Effect of Forefoot and Midfoot Bending Stiffness on Agility Performance and Foot Biomechanics in Soccer

in Journal of Applied Biomechanics

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Daniel J. BrinkmannUniversity of Freiburg

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Harald Koergeradidas AG

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Albert GollhoferUniversity of Freiburg

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Dominic GehringUniversity of Freiburg

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Footwear bending stiffness is known to positively affect performance in agility maneuvers due to improved energy storage and propulsion based on a stiffer foot–shoe complex. However, the functional properties of the forefoot and midfoot differ. Therefore, the present study investigates the effect of the interface of longitudinal bending stiffness and the ratio of forefoot to midfoot bending stiffness on agility performance and foot biomechanics. A total of 18 male soccer players performed 2 agility tasks in footwear conditions that were systematically modified in forefoot and midfoot bending stiffness. Results revealed that higher longitudinal bending stiffness caused more foot exorotation at the initial ground contact (P < .05), less torsion (P < .001), and an anterior shift in the point of force application during push off (P = .01). In addition, the authors observed decreased forefoot bending (P < .05) and increased torsion (P < .01) in footwear with a higher forefoot–midfoot ratio. Finally, the agility performance was significantly impaired by 1.3% in the condition with the highest forefoot–midfoot ratio (P < .01). The high forefoot–midfoot ratio, that is, a stiff forefoot in combination with a soft midfoot, seemed to shift the flex line from anterior to posterior that may explain the performance impairment.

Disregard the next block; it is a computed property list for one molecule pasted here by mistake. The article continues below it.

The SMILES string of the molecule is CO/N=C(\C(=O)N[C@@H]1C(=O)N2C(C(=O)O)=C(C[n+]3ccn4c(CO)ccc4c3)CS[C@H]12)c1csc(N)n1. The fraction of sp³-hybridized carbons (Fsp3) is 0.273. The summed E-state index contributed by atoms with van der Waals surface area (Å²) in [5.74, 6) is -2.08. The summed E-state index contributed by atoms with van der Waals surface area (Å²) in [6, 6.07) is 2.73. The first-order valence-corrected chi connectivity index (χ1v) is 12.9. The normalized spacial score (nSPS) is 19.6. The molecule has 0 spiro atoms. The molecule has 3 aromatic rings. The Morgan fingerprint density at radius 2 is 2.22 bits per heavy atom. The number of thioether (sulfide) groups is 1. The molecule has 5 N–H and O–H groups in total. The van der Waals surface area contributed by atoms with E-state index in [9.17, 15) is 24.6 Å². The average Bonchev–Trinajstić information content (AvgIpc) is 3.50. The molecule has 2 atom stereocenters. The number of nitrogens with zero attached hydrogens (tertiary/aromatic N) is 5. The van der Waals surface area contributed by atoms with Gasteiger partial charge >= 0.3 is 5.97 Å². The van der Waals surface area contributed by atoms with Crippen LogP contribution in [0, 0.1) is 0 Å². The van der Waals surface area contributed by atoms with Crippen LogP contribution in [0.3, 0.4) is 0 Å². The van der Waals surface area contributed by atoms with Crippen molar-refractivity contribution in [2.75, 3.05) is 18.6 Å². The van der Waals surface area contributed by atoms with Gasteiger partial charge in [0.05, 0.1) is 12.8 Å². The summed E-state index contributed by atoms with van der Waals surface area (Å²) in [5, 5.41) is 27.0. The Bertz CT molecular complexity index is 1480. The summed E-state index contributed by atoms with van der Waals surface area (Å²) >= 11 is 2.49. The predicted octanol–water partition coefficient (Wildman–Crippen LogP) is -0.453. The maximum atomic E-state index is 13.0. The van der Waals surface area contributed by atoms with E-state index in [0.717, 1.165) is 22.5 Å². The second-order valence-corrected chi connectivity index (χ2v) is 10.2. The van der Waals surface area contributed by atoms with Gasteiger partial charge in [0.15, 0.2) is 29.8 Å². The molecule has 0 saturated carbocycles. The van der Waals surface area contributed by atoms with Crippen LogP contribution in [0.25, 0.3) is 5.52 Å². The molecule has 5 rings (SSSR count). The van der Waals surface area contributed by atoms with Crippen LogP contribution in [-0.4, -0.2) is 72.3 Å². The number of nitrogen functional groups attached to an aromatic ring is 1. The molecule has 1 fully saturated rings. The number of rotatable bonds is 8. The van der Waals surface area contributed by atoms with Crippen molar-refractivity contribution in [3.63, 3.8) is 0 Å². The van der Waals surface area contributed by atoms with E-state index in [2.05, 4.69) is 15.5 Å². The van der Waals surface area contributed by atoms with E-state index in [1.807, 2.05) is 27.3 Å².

Brinkmann, Gollhofer, and Gehring are with the Department of Sport and Sport Science, University of Freiburg, Freiburg, Germany. Koerger is with Advanced Creation – Testing, adidas AG, Herzogenaurach, Germany.

Brinkmann (daniel.brinkmann@sport.uni-freiburg.de) is corresponding author.
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